James George Penney

Last Name: 
First Name: 
James George
Grave Plot No.: 
Date of birth: 
1st February 1792
year of death: 
date of death: 
1 Feb 1839
Ethnicity / Origin: 
Age at death: 
47 yrs
Son of Mr Joseph Penney of Hereford; husband of Mrs Mary Penney
Full Epitaph: 
In Memory of Mary Penney,/ who departed this life Dec. 24th, 1829,/ aged 42 years./ She was a sincere and devoted Christian,/ an affectionate and prudent wife,/ an amiable and faithful friend; her life was/ useful, and her death happy./ Also sacred to the Memory of the Rev. J. Penney,/ who was for the space of twenty-two years/ the able, diligent, and successful teacher of the/ Benevolent Institution./ He was bom in London on the 1st Feb. 1792 ;/ arrived in India on the 1st Feb. 1817 ;/ was arrested by the hand of death/ 1st of Feb. 18.39; and after a struggle of only/ a few hours, fell asleep in Jesus./ “ How many fall as sudden, not as safe.* *—Young./ 44 The Memory of the just is blessed/’—Prov. x. vii.
Missionary; Schoolteacher in charge of the Benevolent Institution
Place of birth / origin: 
Places mentioned 1: 
Place of death: 
places mentioned 2: 
Cause of death: 
Detailed information: 

James George Penney was a missionary of Baptist Mission Society and was entrusted by the running of a school called the Benevolent Institution. The Benevolent Institution, founded in Calcutta on 25 Dec 1809 by the Serampore Missionaries, was a school that focused on the education of a diverse community of children, including Eurasians (who were presumably Christian), Hindus, Muslim, Mogs, Malays, Chinese, Jews, Armenians, Roman Catholics and Protestants. Penney took over the school in 1817 when the school had fifty students. The Benevolent Institution offered lessons in both English and Bengali.

According to his biographer, William Carey, Penney had a difficult childhood and lived with his mother and brother. He was soon to be taken into the care of a Mr Lancaster of London and a Mr Porter, a Baptist minister of Bath. He also worked with a Mr Palmer of Shrewsbury and set up schools in Shrewsbury, Oswestry, Bath, Whittington, Tavistock and several other places. Penney arrived in India on 1st February 1817 on board the ship Devaynes. He preached both in Bengali and English and his letters reflect his attempts to learn Bengali rapidly. With his fellow missionaries he taught in Calcutta, Durgapur and adjacent places. In 1827, the report of the missionaries in Calcutta commended his work in the Benevolent Institution. In 1829, he started a Sunday school (where some students were Hindus) with the help of the Juvenile Society. In the same year, his wife died of jungle fever [See entry on Mary Penney].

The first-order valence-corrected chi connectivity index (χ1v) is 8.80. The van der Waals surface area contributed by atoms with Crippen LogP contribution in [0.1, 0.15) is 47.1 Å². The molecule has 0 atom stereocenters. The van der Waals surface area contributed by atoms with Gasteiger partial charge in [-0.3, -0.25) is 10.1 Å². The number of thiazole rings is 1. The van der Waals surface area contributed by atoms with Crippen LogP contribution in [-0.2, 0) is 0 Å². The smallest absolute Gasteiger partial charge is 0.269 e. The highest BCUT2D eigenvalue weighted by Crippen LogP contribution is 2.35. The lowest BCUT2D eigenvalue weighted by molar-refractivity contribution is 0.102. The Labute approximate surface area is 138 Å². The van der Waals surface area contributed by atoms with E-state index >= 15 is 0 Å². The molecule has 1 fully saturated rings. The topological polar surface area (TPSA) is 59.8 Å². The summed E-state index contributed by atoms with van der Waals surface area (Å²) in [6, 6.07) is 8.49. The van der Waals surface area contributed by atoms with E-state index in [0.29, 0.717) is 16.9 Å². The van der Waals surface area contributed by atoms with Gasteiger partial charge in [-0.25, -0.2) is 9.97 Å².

Being repeatedly afflicted by fever, he decided to leave for England. Before his departure, he married the widow of Rev. Brunsdon in 1832. On the voyage, he lost his only child. After having recuperated in England, he returned to India in September 1834 aboard the Orontes. On his return, he preached at the new Baptist Church in Dum Dum and at the Bethel pastorate. He was interested in Algebra, Botany and Conchology in his leisure hours.

James Penney died of cholera when he was 47 and after 22 years of missionary work.

The plaque from the grave of James Penney and Mary Penney is to be found in the South Park Street Cemetery today. A scanned copy of a lithograph by Colesworthy Grant is displayed here.


Carey, W. H. Oriental Christian Biography, Containing Biographical Sketches of Distinguished Christians Who Have Lived and Died in the East. J. Thomas. Baptist Mission Press, 1850.
Riddick, John F. The History of British India: A Chronology. Greenwood Publishing Group, 2006.

Photo name/s: 
Biblical References: 
The Memory of the just is blessed’—Proverbs x. vii.
This record has been created by:: 

Souvik Mukherjee